Band/Artist Profile Concert Review Miscellaneous Music News and Interviews

Justin Timberlake and the Terrible, Horrible, No Good, Very Bad Week

Oh, Justin Timberlake.

It’s been a rough year or so hasn’t it, bud?

From Brittany’s slightly dubious tell all to an ill-fated romp in the Hamptons, he’s has had a tough go of it as of late.

And my, what a sight to see.

Celebrity implosions, especially of such long standing figures, are always a spectacle – but I’ve yet to see one that reeks of desperation quite like Timberlake’s.

From the hallowed halls of the Mickey Mouse Club to Gen X thirst trap World Tours, Timberlake has a knack for keeping himself in the spotlight.

For better or worse, the common man has a half-baked notion of what — or rather, who — he is.

But there’s something that feels different about this latest scandal.

Perhaps it’s because I had the pleasure of seeing him at PNC Arena a week before his DUI.

Or maybe it’s the comical coverage of the incident — considering the pouty celebrity mugshot, perp walk and the beautifully oblivious cop making the arrest.

Either way you spin it, there’s something distinctly and pitifully funny about Timberlake’s snafu.

Rockstars and rappers go through their own legal issues and brushes with the law, but when it happens to a pop star, people pay attention.

Even more so to someone of Timberlake’s caliber.

For people 35 and over, he’s been a tried and true standard for a large part of American pop-culture.

From childhood to adulthood, he’s been a prominent spotlight feature, and he’s desperately grasping at the edge of the stage as he’s being played out.

As far as the soundscape of popular culture goes, he’s by and far left behind.

His stage show proves it to, sadly: asses really only left seats for old standards like “Sexy Back,” “Suit and Tie” and “Cry Me A River” — even more so for the throwback reliant DJ opener.

Not to besmirch the opening band, but there’s something wrong with your act if more people are amped for a DJ playing the dancehall classics of yesterday than your set.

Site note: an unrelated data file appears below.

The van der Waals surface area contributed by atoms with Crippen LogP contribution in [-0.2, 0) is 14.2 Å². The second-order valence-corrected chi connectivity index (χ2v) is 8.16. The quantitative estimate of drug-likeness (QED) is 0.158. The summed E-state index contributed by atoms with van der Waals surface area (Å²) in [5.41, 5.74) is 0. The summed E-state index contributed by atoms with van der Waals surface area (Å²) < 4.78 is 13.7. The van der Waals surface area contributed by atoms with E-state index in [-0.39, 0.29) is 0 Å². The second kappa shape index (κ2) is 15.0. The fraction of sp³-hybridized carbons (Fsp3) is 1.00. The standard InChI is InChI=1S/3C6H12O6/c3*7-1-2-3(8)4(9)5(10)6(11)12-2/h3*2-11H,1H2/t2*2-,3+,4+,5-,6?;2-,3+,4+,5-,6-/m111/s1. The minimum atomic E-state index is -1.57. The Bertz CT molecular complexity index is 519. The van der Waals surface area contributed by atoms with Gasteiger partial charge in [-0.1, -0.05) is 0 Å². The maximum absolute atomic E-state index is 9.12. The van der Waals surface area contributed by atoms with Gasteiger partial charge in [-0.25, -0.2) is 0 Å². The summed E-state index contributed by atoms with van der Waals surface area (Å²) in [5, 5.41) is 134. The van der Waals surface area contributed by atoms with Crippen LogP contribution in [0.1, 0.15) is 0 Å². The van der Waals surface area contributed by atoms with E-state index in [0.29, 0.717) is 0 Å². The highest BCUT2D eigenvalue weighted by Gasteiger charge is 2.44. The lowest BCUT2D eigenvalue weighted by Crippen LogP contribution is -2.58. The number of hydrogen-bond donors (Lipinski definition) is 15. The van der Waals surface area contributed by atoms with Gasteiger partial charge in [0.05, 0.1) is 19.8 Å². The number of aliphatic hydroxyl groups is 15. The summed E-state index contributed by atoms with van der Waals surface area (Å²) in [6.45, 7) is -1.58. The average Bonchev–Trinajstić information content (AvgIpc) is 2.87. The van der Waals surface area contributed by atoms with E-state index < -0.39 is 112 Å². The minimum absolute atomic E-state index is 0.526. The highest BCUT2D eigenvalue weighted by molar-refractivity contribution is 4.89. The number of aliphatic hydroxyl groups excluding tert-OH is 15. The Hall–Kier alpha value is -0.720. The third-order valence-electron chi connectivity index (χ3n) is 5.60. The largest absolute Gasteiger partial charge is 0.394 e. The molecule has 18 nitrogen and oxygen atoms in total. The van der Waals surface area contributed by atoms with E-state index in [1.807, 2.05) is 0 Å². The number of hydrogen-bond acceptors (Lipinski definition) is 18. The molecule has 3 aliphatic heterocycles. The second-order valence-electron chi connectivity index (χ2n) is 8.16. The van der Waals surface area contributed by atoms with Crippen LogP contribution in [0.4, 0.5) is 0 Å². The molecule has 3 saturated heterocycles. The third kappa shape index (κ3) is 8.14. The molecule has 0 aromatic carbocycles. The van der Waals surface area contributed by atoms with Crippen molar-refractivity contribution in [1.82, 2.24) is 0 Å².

Consistently, he’s released albums every four to five years since 2002. Yet, his sound hardly changes.

Since he’s left NSYNC, the only evolution I can truly see is a semi-annual media scandal of either infidelity or inebriation.

When your entire career is based upon the affection of young girls, what happens when those girls grow up?

What happens when you grow up?

Somewhere within the pandering, paltry pastiche of the “Forget Tomorrow” world tour and the relatively tame release “Everything I Thought I Was,” you’ll find the answer.

It was a good show, don’t get me wrong.

Justin Timberlake is an entertainer first and foremost, to which he most certainly delivered.

But as the times catch up with the now 43-year old, fading pop star, the whirling dervish of past and present controversy seems to loom large over him.

From Britney to Janet, inebriation, infidelity and unknown world tours, perhaps Timberlake should take to the mirror himself and truly reckon with his next steps.

Because let’s be fair, humoring an aging audience in flights of fantasy feels like a desperate cash-grab preying on the hardwired need of women past a certain age to feel relevant — to feel important.

In a world where artists are more accessible than ever, feeling more real than ever, the thin line between artifice and artistry has never been more apparent.

And artists who are unwilling to step beyond their predestined imagery are not only doing their audiences a disservice, they are doing one to themselves.

The official “Mirrors” music video from Justin Timberlake’s official YouTube Vevo page.


By Bodhi

Human Dewey Decimal System for all things music and movies, purveyor of useless knowledge.